Cities could put a massive dent in global warming if they got serious about cutting their carbon emissions, with or without the help of national governments.
That’s the word from a new report put out Tuesday by the C40 Cities Climate Leadership Group (C40), a network of major cities around the world, along with the Stockholm Environment Institute and Michael Bloomberg, the United Nation’s Special Envoy for Cities and Climate Change. The top line number from the paper is that city governments could cut the world’s annual greenhouse gas (GHG) emissions 3.7 billion tons in 2030 and 8 billion tons in 2050 on their own, with no national direction.
As the study notes, pledges by national governments so far to cut their emissions have focused on policies that cover multiple industrial sectors, like electricity and industrial production. “Their pledges and action plans have seldom considered or reflected the impact of urban climate actions,” the report said. “Cities also have unique and strong influence overs several policy levers — such as urban planning and public transportation — that may be less available to national actors.”
What this means is that emissions reductions from specifically city-based actions can be considered in addition to national reductions, rather than as a piece of the latter. And when the potential of the two is added together, the reduction is significant.
“The reality is that the work is going to be done in cities,” said Philadelphia Mayor Michael Nutter. “It will be done mostly by mayors. And then we will drive our respective nations’ national agendas around these issues.”
Furthermore, once we’ve emitted carbon pollution, it stays in the atmosphere for centuries. So annual emission rates don’t matter nearly as much as the total amount we emit, ever. And cumulatively, the urban actions outlined in the report could avoid 140 billion tons of GHGs by 2050. The latest work from the Intergovernmental Panel on Climate Change (IPCC) pegged the total amount the world can emit and still stay under 2°C of global temperature rise — the threshold beyond which scientist believe climate change will become truly dangerous — at 1,102 billion tons (1,000 billion metric tons). We’ve already emitted 585 billion tons, and under a business-as-usual scenario the IPCC thinks we’ll blow through the rest sometime in the early 2040s. So while cities can’t single-handedly save us, they could buy the world a fair amount of time.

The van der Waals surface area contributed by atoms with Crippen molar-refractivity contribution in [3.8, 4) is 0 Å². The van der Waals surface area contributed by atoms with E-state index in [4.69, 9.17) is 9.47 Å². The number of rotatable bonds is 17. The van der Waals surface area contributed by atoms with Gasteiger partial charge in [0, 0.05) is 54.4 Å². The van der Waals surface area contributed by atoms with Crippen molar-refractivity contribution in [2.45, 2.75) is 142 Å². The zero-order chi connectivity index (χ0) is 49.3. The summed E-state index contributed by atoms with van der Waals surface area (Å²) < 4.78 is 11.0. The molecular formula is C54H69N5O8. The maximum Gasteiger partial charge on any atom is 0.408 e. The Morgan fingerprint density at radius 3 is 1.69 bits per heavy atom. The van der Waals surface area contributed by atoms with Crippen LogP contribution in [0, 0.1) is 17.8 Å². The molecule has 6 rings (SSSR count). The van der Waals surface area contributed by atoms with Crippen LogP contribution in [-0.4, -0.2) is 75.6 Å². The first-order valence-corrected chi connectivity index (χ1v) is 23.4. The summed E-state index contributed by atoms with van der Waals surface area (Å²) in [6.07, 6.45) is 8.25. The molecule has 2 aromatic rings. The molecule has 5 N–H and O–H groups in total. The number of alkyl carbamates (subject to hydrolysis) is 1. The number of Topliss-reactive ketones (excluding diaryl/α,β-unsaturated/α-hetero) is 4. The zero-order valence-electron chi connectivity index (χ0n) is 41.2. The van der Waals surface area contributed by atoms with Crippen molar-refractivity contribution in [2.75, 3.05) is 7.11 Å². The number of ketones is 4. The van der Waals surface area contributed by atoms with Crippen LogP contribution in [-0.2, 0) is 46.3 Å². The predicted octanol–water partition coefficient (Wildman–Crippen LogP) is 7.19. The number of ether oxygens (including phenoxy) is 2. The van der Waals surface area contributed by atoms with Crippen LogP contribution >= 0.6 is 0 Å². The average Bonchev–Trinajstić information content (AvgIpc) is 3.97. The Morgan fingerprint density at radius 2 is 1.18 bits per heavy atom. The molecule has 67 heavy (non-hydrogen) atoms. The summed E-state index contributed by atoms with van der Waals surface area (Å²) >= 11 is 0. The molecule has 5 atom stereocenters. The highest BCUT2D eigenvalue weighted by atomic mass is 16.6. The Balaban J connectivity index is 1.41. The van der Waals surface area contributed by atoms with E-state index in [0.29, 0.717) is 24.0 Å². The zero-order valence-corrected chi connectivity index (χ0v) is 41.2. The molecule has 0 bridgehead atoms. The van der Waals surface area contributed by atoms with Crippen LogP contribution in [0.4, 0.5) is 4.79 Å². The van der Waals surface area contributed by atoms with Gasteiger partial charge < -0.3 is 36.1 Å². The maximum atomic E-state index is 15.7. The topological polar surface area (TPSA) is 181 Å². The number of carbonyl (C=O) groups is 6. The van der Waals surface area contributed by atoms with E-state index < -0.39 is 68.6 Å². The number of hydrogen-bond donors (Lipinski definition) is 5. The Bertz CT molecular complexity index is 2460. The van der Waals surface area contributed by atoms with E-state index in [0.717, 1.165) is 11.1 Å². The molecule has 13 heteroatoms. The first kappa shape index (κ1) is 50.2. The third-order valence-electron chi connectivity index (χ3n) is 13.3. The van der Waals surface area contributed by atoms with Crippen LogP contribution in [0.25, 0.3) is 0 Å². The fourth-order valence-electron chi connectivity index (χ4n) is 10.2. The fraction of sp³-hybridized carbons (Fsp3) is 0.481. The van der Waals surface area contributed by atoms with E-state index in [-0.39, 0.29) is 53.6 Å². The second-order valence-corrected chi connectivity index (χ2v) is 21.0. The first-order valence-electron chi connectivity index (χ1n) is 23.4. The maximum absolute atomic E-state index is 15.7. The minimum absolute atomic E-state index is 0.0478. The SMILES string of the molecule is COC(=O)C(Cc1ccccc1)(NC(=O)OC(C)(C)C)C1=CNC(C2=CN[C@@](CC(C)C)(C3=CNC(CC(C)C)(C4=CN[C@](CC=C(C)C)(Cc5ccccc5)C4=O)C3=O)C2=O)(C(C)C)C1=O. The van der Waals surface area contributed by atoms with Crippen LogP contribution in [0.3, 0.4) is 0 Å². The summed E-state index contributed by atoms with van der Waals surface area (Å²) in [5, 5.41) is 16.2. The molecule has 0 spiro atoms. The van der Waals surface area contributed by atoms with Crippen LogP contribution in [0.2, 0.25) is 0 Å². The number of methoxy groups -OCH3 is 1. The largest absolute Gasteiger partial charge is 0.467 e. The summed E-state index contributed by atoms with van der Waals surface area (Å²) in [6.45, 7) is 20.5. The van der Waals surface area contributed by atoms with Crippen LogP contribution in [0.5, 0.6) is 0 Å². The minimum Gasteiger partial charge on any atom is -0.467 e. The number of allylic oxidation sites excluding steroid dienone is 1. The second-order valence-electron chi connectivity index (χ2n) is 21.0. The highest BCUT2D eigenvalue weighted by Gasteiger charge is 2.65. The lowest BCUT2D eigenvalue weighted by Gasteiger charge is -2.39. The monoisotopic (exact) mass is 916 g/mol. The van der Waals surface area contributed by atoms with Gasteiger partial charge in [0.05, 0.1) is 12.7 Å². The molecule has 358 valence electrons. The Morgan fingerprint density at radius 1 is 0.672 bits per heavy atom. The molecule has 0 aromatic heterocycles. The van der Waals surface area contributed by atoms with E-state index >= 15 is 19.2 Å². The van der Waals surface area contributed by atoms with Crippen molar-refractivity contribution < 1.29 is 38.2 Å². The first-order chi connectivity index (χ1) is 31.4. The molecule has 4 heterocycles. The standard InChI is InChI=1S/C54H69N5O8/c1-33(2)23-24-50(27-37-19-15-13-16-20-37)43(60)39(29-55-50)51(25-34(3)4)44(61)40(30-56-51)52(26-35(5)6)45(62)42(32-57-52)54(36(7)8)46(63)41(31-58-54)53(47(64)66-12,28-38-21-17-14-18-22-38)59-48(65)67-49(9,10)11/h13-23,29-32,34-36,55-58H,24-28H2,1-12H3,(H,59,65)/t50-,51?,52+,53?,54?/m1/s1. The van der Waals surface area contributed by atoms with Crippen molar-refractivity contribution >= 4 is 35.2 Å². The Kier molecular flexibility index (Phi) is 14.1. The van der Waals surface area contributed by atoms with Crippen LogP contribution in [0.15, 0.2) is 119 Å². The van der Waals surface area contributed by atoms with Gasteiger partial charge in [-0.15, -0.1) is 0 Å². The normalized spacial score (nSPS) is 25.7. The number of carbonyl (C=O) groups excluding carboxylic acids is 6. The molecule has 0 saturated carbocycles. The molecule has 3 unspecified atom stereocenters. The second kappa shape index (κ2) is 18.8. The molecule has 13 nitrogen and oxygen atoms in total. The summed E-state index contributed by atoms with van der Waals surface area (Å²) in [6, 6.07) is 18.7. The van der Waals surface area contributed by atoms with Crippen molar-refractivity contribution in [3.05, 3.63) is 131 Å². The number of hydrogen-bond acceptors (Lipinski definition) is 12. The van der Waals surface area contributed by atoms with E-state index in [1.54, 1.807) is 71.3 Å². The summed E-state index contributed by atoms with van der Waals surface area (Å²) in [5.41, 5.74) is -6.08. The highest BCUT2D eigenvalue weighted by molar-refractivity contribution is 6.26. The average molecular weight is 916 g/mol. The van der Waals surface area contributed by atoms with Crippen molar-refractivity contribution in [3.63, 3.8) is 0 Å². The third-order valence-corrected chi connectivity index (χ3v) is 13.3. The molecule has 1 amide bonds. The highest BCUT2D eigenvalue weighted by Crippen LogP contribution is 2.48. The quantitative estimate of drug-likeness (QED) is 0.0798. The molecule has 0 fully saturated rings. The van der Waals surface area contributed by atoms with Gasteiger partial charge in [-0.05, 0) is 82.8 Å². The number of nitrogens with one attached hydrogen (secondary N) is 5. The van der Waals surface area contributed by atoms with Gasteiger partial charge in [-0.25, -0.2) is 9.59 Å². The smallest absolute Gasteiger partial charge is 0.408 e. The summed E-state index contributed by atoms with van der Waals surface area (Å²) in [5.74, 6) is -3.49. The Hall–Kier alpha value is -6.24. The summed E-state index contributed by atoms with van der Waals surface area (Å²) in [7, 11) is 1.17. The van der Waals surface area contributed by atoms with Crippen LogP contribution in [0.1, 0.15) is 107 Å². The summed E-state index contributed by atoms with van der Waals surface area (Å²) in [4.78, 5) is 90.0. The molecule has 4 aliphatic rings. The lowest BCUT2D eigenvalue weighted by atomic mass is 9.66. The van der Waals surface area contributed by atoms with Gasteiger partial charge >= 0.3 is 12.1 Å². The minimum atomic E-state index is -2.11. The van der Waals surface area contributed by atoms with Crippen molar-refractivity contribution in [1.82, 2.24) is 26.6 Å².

Specifically, there are four things city governments can do. The biggest move would be improving building energy use through efficiency and weatherization retrofits, more energy-efficient lighting and appliances, and more rooftop solar to cut fossil energy use. Next, cities can move toward pedestrian and public-transit-reliant traffic through better urban planning. One quarter of the average product’s shipment occurs in urban areas, so the third thing cities could is improve the logistics and efficiency of rail shipments. Fourth, better waste systems and recycling operations can reduce the GHGs from garbage and landfills, and waste.
This insight is especially consequential for American politics. As David Roberts just pointed out at Grist, Republicans are likely to hold the House of Representatives for decades, where they can stymie national climate action. But a big reason they’ll be able to hold it is the intense clustering of liberal voters in cities — what’s come to be known as the “urban archipelago.” As a result, the governments of American cities are tilting increasingly liberal, putting them in a perfect political position to take maximum advantage of C40’s recommendations, even as the national legislature dithers on climate change.
Meanwhile, Zack Colman laid out at the Washington Examiner how the U.N. is stepping up efforts to coordinate emission-cutting efforts between city governments directly, bypassing the bigger and more cumbersome national governments. “Mayors are not waiting to take decisive action to combat global climate change,” added Eduardo Paes, the chairman of C40 and the mayor of Rio de Janeiro, in a statement.
“Leading mayors are setting the example for the rest of the world, and this research shows what could be achieved.”